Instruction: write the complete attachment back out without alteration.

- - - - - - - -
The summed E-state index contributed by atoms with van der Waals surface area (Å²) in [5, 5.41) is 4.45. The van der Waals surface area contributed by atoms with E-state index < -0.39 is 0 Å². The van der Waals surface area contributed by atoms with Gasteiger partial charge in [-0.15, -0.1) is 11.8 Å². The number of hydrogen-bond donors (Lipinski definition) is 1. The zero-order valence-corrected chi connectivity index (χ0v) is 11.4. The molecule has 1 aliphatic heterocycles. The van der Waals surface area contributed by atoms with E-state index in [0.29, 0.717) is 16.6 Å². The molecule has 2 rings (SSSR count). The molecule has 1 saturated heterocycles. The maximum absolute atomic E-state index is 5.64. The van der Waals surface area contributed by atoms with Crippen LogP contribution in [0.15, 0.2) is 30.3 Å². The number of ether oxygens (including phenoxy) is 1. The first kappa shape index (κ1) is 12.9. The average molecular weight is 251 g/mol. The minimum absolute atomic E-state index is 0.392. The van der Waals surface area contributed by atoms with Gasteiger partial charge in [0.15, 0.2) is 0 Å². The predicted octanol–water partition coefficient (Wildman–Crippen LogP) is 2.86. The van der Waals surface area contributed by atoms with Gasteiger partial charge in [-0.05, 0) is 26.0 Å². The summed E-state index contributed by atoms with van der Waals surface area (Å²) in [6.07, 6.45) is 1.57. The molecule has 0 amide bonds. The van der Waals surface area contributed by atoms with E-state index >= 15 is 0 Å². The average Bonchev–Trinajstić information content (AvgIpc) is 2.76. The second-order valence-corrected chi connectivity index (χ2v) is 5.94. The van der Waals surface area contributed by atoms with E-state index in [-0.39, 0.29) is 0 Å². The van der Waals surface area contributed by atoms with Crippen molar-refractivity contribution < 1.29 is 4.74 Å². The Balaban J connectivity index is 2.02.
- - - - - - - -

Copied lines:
The summed E-state index contributed by atoms with van der Waals surface area (Å²) in [5, 5.41) is 4.45. The van der Waals surface area contributed by atoms with E-state index < -0.39 is 0 Å². The van der Waals surface area contributed by atoms with Gasteiger partial charge in [-0.15, -0.1) is 11.8 Å². The number of hydrogen-bond donors (Lipinski definition) is 1. The zero-order valence-corrected chi connectivity index (χ0v) is 11.4. The molecule has 1 aliphatic heterocycles. The van der Waals surface area contributed by atoms with E-state index in [0.29, 0.717) is 16.6 Å². The molecule has 2 rings (SSSR count). The molecule has 1 saturated heterocycles. The maximum absolute atomic E-state index is 5.64. The van der Waals surface area contributed by atoms with Crippen LogP contribution in [0.15, 0.2) is 30.3 Å². The number of ether oxygens (including phenoxy) is 1. The first kappa shape index (κ1) is 12.9. The average molecular weight is 251 g/mol. The minimum absolute atomic E-state index is 0.392. The van der Waals surface area contributed by atoms with Gasteiger partial charge in [0.15, 0.2) is 0 Å². The predicted octanol–water partition coefficient (Wildman–Crippen LogP) is 2.86. The van der Waals surface area contributed by atoms with Gasteiger partial charge in [-0.05, 0) is 26.0 Å². The summed E-state index contributed by atoms with van der Waals surface area (Å²) in [6.07, 6.45) is 1.57. The molecule has 0 amide bonds. The van der Waals surface area contributed by atoms with E-state index >= 15 is 0 Å². The average Bonchev–Trinajstić information content (AvgIpc) is 2.76. The second-order valence-corrected chi connectivity index (χ2v) is 5.94. The van der Waals surface area contributed by atoms with E-state index in [-0.39, 0.29) is 0 Å². The van der Waals surface area contributed by atoms with Crippen molar-refractivity contribution < 1.29 is 4.74 Å². The Balaban J connectivity index is 2.02.